Scandinavian hi-tech hub packed with brand names
The worldwide economic slump has not dented Denmark's plans to make its booming Oresund region Europe's answer to Silicon Valley in the United States, its promoters say.
The Oresund region, which includes both the Danish and Swedish sides of the Oresund Straits at the mouth of the Baltic Sea, is a Scandinavian powerhouse of hi-tech industries, centred on information technology, telecommunications, food production, environmental services, transport and logistics and education and science. Its burgeoning biotech and pharmaceutical industries lie within an area dubbed Medicon Valley, which ranks number three in Europe for biomedicine research.
The Danish capital Copenhagen and the Swedish city of Malmo lie within the Oresund region, which has the eighth highest GDP in Europe, ahead of Berlin and Hamburg, and a population of 3.5 million people.
International brand names like AstraZeneca, Pfizer and Bayer operate in Medicon Valley while Intel, Ericsson and Motorola are among the big information technology and telecommunications firms in Oresund.
Food giants like Nestle, Unilever and Campbells have set up Nordic headquarters or research and development centres in the region. Multinational organisations like Unicef, Maersk and IBM have distribution centres there, because of its accessibility to the rest of Europe.
Denmark is a world leader in some areas of the environmental sector such as wind energy turbines. A series of networks in specific sectors, such as the Medicon Valley Academy for the biotech sector, underpin Oresund's growth as a scientific centre, because they ensure a steady flow of information and ideas.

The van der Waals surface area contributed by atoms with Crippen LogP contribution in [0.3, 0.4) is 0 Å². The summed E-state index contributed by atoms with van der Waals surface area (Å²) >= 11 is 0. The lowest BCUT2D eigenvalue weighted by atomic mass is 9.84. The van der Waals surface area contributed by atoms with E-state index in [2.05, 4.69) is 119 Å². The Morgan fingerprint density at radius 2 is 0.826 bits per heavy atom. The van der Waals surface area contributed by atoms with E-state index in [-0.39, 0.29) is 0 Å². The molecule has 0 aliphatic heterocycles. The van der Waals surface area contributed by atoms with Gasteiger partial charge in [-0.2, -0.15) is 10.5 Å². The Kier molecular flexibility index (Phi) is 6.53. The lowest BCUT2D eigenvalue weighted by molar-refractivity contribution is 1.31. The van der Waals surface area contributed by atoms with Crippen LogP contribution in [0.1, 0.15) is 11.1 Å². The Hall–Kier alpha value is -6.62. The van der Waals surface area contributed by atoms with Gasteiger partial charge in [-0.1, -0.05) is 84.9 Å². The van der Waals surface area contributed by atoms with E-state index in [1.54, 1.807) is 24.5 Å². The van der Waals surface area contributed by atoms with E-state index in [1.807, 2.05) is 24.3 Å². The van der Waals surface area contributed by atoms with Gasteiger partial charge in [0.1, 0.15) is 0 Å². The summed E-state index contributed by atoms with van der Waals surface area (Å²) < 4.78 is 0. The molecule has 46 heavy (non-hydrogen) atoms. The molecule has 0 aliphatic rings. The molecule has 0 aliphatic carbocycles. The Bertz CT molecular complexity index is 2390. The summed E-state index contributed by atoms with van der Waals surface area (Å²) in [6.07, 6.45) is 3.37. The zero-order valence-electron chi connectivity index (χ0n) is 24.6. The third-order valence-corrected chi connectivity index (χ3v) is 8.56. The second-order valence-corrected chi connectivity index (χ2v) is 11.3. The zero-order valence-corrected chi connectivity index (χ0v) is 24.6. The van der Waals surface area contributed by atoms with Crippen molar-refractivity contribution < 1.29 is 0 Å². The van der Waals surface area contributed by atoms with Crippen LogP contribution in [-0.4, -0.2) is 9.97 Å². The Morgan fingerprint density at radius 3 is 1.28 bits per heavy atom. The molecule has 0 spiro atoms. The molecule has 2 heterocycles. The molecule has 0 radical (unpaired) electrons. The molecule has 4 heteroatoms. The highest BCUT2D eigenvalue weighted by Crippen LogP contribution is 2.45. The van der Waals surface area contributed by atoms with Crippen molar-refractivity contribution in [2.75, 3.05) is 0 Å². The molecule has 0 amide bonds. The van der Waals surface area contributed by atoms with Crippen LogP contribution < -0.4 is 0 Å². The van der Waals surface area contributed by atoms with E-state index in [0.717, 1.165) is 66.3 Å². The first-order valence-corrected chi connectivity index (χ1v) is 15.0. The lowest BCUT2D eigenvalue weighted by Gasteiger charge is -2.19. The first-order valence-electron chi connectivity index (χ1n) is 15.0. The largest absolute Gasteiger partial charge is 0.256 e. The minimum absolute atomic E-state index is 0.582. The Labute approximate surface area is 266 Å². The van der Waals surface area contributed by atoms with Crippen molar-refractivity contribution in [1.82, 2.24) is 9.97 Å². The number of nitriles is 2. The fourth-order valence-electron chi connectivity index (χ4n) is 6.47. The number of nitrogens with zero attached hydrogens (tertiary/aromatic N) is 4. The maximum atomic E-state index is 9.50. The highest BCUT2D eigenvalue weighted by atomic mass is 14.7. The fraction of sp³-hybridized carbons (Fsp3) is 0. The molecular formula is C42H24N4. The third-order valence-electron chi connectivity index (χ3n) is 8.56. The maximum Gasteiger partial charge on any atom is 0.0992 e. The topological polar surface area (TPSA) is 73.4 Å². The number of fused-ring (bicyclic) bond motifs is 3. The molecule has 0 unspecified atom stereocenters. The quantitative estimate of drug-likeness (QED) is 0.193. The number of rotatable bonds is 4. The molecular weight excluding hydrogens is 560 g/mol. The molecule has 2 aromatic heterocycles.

By having these hi-tech industries operate close to one another, it helps them extend their operations into new areas. For example, Danish brewer Carlsberg is developing a medicine based on the yeast it uses to make beer, in Medicon Valley.
According to Jacob Saxild, spokesman for Copenhagen Capacity, the investment agency promoting Oresund, the region is withstanding the worldwide economic slowdown.
'We can feel the downturn, but we are not entering into a depression or serious economic situation. It is one of the richest regions in Europe,' he says.
Oresund's success lies in the fact that Swedes and Danes are working together, he says.
'There were already technical universities existing on the Swedish and Danish sides of the sound, but when the bridge was built between Copenhagen and Malmo in the mid 1990s, that started the co-operation between Denmark and Sweden in developing the Oresund region.
'Copenhagen is a metropolitan city and on its own would be mid-sized, but with the Swedish side of the Oresund region added in, it brings it much closer to Berlin, Paris or London which are in the super league of big cities. Having the Swedish side brings it significantly added value,' says Mr Saxild.
Oresund's universities have formed the core for much of the region's development, because they provide the research facilities and a labour pool of specialists. With 130,000 students, 12 universities and institutes of higher education and 10,000 scientists, the region's capacity for research and development matches those of London, Paris and Moscow in some areas, Mr Saxild claims.
He says Oresund is an excellent base for firms wanting to trade or expand businesses in the eastern Baltic when the European Union expands across the region in 2005.
The Baltic was one of the world's busiest trading centres in mediaeval times. With the EU's eastern expansion, it could be so again. Copenhagen was once linked to the Hanseatic League, an alliance of north German and Baltic cities that dominated north European trade in the 14th century.
'We can be a springboard to eastern Europe, especially to the northeastern part of Europe in the Baltic, Poland and Russia, because we are closely linked both historically and economically. Therefore EU enlargement is welcomed,' says Mr Saxild.